Special Services Newsletter

4/10/15

The Low Down on Data Collection

As the field of education, and in particular special education, becomes focused on evidence based practices, data becomes an integral component of our practice. Data is critical for collecting baseline on skill strengths and deficits, and is also used to monitor the effectiveness of our evidence based interventions. Data is essential for IEP goals and objectives, as we are required to write IEPs with measurable goals. This means you can count, observe, and document progress on a goal. Data must also be used to measure regression and recoupment for ESY services in order to determine the level of need.


As I have mentioned before, the use of evidence based practices is rooted in medicine, and it helps to draw some comparisons. Data collection is our thermometer- it helps us determine if there is a skill deficit, how significant this deficit is compared to the norm (98.7) and if our intervention, the medicine, is working. It tells us when to stop the intervention cures the problem, or conversely, if we might need to use a different approach.


So how do you do it?


Data collection does not need to be overwhelming. It can be down quickly and efficiently in many different ways. The first step is to consider the problem that is presented- what is it? Is it an academic or behavioral issue? Then consider why it is a problem. What are typical peers doing differently? Then, how can you measure this gap?


If it is an academic issue you have many tools at your hands- STAR and Necap data, as well as standardized tests. Running records, fluency measures, spelling, and performance on math goals can often be measured in percentages, (70% correct). You can take it a step further by analyzing work samples- compare the work of the student with the work sample of a typical peer. It helps to create a rubric when doing this to keep it objective. For example, in analyzing a writing sample you can compare sentence length, total word count, letter formation, spelling, use of punctuation, etc. A close examinations of the errors a student makes can also be very revealing in measuring a skill deficit.


When looking at behavior issues, the same approach can be applied. First, what kind of data are you already collecting? Do you have a point system that can be put into a graph? Do you use a green/yellow/red zone, that could be recorded for the student at the end of the day? For schools who are using PBIS, ODRs can be used to measure behavior.


Taking it a step further, can you count the frequency of a behavior? For example, "in a 10 minute observation, the student called out 6 times during math class". Can you measure the duration of it? For example, "in a 20 minute classroom observation, John put his heads on his desk and refused to work for 16 minutes". Can you measure the magnitude of it, using a rubric? You might use this for a student acting out and define it the following way: 1=sitting at desk complaining, 2=walking around room and interrupting instruction, 3=shouting loudly, 4=shouting (loud enough to be heard down the hall) and aggressive behavior (throwing and kicking), 5=extremely unsafe behavior requiring adult intervention. This can be used to record the magnitude and the frequency of the behavior (for example, level 2 for 6 minutes an hour).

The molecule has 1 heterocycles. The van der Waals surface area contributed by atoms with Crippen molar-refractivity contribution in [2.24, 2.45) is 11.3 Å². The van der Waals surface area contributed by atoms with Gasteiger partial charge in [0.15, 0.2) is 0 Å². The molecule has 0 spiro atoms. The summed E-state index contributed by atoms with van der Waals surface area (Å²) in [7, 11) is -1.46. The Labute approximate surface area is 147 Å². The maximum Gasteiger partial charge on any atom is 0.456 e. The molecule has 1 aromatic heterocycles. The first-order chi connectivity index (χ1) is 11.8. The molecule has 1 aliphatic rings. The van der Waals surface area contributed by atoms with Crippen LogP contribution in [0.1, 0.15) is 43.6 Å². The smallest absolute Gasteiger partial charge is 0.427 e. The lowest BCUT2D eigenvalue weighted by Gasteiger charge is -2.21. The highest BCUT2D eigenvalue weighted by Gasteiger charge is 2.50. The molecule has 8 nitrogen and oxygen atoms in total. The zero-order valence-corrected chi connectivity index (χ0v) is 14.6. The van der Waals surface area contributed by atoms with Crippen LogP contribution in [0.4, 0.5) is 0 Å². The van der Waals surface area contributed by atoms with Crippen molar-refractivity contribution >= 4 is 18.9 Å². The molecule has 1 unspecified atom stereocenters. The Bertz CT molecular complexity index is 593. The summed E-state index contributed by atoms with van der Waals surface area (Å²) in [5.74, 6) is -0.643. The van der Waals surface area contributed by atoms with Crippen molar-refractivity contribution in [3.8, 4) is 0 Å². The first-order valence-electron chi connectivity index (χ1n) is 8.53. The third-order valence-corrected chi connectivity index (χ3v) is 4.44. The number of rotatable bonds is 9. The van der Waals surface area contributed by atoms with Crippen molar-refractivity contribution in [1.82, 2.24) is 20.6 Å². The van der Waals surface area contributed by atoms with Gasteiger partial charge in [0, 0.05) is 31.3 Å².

Often, behavior problems occur at high rates, making it time consuming to count. If so, it is best to do a time sample, such as recording the frequency of the behavior for the first 5 minutes of every hour, or recording whether the behavior occurs or does not occur within a 20 minute time frame. It can also be difficult to record a severe behavior issue when focused on keeping a student safe- in this case you may need to record the duration and magnitude on the nearest scrap of paper or call it out to another staff person to record. You can also record it as soon as it is over, while it is still fresh in your mind.


Qualitative data can also be critical in analyzing behavior issues, and the best measure used is the Antecedent, Behavior, Consequence chart. After a behavioral event occurs, record the antecedent- what happened immediately before the behavior? what was the activity, the time of day, the day of the week? Then, what was the behavior? Record just the facts of it: "John threw his book across the room and shouted I hate this" instead of "John became agitated". Last, record the consequence. It is important to note that this does not mean the punitive consequence, simply how the behavior was addressed. "John sat at his desk quietly, I waited until he said he was sorry, and he went and picked his book up". When you are recording a behavior that has become a concern, it is important to continue your standard consequences for that behavior in order to have accurate baseline data. ABC sheets can then be analyzed to see a pattern in behaviors and to identify a root cause that can guide your intervention: "John often acts out during math class. He is missing some fundamental math skills, and has agreed to attend Department Night. Additionally, during math class, he will be allowed to take 2 breaks to take a quick walk to the water fountain".


Next year I will be offering professional development on data collection "Data Collection Without Tears" as well as the next step, "Behavior Intervention Plans without Tears". As always, if you have questions or would like support in your use of data, please contact me and I would be happy to help.


Jennifer Connolly,

Director of Special Services